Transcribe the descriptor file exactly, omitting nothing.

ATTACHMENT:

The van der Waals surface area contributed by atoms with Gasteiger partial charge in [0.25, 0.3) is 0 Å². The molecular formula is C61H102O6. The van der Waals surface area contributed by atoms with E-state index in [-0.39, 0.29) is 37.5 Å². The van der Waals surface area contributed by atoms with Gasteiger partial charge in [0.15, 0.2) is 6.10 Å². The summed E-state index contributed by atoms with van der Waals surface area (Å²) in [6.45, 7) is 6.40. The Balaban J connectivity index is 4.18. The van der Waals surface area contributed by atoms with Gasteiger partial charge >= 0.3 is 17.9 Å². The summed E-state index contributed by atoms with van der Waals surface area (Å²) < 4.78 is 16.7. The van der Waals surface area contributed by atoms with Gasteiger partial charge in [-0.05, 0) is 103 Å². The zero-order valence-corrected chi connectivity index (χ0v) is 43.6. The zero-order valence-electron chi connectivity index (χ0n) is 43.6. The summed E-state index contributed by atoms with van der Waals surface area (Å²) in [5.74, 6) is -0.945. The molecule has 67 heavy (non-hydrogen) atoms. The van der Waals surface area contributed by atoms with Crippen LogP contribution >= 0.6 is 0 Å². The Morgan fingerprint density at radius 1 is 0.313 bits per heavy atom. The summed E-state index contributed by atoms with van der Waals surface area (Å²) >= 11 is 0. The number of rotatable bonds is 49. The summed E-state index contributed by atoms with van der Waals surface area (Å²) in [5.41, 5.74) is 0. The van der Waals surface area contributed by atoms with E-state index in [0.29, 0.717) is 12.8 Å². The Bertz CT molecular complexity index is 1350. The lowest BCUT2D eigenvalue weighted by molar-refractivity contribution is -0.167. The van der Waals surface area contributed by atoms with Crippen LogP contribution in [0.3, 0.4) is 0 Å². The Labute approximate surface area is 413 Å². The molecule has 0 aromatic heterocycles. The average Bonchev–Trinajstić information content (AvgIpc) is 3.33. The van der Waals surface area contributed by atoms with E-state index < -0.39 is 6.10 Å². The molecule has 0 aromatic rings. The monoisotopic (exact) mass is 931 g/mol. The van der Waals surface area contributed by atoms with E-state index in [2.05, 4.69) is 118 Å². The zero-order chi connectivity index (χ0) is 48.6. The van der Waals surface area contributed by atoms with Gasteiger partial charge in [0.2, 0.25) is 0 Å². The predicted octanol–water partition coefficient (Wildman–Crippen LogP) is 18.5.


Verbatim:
The van der Waals surface area contributed by atoms with Gasteiger partial charge in [0.25, 0.3) is 0 Å². The molecular formula is C61H102O6. The van der Waals surface area contributed by atoms with E-state index in [-0.39, 0.29) is 37.5 Å². The van der Waals surface area contributed by atoms with Gasteiger partial charge in [0.15, 0.2) is 6.10 Å². The summed E-state index contributed by atoms with van der Waals surface area (Å²) in [6.45, 7) is 6.40. The Balaban J connectivity index is 4.18. The van der Waals surface area contributed by atoms with Gasteiger partial charge >= 0.3 is 17.9 Å². The summed E-state index contributed by atoms with van der Waals surface area (Å²) < 4.78 is 16.7. The van der Waals surface area contributed by atoms with Gasteiger partial charge in [-0.05, 0) is 103 Å². The zero-order valence-corrected chi connectivity index (χ0v) is 43.6. The zero-order valence-electron chi connectivity index (χ0n) is 43.6. The summed E-state index contributed by atoms with van der Waals surface area (Å²) in [5.74, 6) is -0.945. The molecule has 67 heavy (non-hydrogen) atoms. The van der Waals surface area contributed by atoms with Crippen LogP contribution >= 0.6 is 0 Å². The Morgan fingerprint density at radius 1 is 0.313 bits per heavy atom. The summed E-state index contributed by atoms with van der Waals surface area (Å²) >= 11 is 0. The number of rotatable bonds is 49. The summed E-state index contributed by atoms with van der Waals surface area (Å²) in [5.41, 5.74) is 0. The van der Waals surface area contributed by atoms with E-state index in [0.29, 0.717) is 12.8 Å². The Bertz CT molecular complexity index is 1350. The lowest BCUT2D eigenvalue weighted by molar-refractivity contribution is -0.167. The van der Waals surface area contributed by atoms with Crippen LogP contribution in [0.3, 0.4) is 0 Å². The Labute approximate surface area is 413 Å². The molecule has 0 aromatic heterocycles. The average Bonchev–Trinajstić information content (AvgIpc) is 3.33. The van der Waals surface area contributed by atoms with E-state index < -0.39 is 6.10 Å². The molecule has 0 aromatic rings. The monoisotopic (exact) mass is 931 g/mol. The van der Waals surface area contributed by atoms with E-state index in [2.05, 4.69) is 118 Å². The zero-order chi connectivity index (χ0) is 48.6. The van der Waals surface area contributed by atoms with Gasteiger partial charge in [0.2, 0.25) is 0 Å². The predicted octanol–water partition coefficient (Wildman–Crippen LogP) is 18.5.